Yesterday, I went to America’s second longest canyon- Palo Duro, about nineteen miles south of Amarillo. You can see photos of this marvelous place at http://www.palodurocanyon.com/. They are copyrighted, so I can’t show them here. I had a great time walking along Paseo Del Rio, which goes along the Prairie Dog Town Fork of the Red River. At a place called The Sha-la-ko (Rain Maker), I felt a very strong vibration, for about a minute or so. This spot is a vortex, much like several places in Sedona, and a few in Prescott.
I also hiked to the base of Lighthouse Peak, another striking landmark. The heat kept me from going to the top, which is probably a sign of encroaching wisdom.
After stopping at the Trading Post for a sports drink and some soft-serve ice cream, I picked up a silver wind chime for one of my generous hosts, and headed to the city of Canyon, and the humongous Panhandle Plains Historical Museum.
The security guard told me that only 2 % of the museum’s collection is on display, at any given time. I learned a great deal about the Battle of Palo Duro, where Col. McKenzie’s forces fought to a draw against a combined force of Kiowas, Comanches and Southern Cheyennes, led by Quanah Parker. Chief Parker never surrendered, but made his peace with the whites, and led his people into a settled life of farming. I will have more about him in my next post.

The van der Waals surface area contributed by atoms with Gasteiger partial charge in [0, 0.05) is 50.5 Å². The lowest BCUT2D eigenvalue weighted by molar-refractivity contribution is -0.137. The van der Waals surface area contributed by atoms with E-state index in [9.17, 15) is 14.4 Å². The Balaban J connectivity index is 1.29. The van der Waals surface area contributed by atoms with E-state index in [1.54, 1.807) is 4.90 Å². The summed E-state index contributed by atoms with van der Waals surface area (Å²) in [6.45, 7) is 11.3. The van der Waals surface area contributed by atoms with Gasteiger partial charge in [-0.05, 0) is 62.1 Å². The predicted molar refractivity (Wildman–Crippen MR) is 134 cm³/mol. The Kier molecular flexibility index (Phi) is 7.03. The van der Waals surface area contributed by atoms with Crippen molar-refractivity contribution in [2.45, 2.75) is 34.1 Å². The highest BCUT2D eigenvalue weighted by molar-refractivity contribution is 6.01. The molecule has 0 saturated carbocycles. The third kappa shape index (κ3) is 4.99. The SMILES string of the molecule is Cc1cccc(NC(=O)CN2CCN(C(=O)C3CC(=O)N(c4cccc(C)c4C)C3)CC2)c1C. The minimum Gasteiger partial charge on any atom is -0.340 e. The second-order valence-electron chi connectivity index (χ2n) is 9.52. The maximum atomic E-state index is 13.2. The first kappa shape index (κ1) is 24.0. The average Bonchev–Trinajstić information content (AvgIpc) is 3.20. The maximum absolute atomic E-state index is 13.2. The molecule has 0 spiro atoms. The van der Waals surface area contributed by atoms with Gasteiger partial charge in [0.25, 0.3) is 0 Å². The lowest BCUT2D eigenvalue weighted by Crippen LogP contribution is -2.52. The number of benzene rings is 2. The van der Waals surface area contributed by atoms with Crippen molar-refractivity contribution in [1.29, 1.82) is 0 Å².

I caught up with @texastidbits around 6:30 PM, at one of his frequent haunts. I got to meet a few of his friends this time. The girl he calls “Freckles” heard my story, surprised that I was out and about, after having been widowed. Truth is, though, Penny and I lived much the same life, before her illness. Around eight, I headed out of Amarillo and got as far as Childress, 106 miles southeast, before running out of steam. For some reason, the motel people were on edge, and very wary of my being alone and casually dressed. I got a room anyway, and rested for the night, before moving on towards Fort Worth.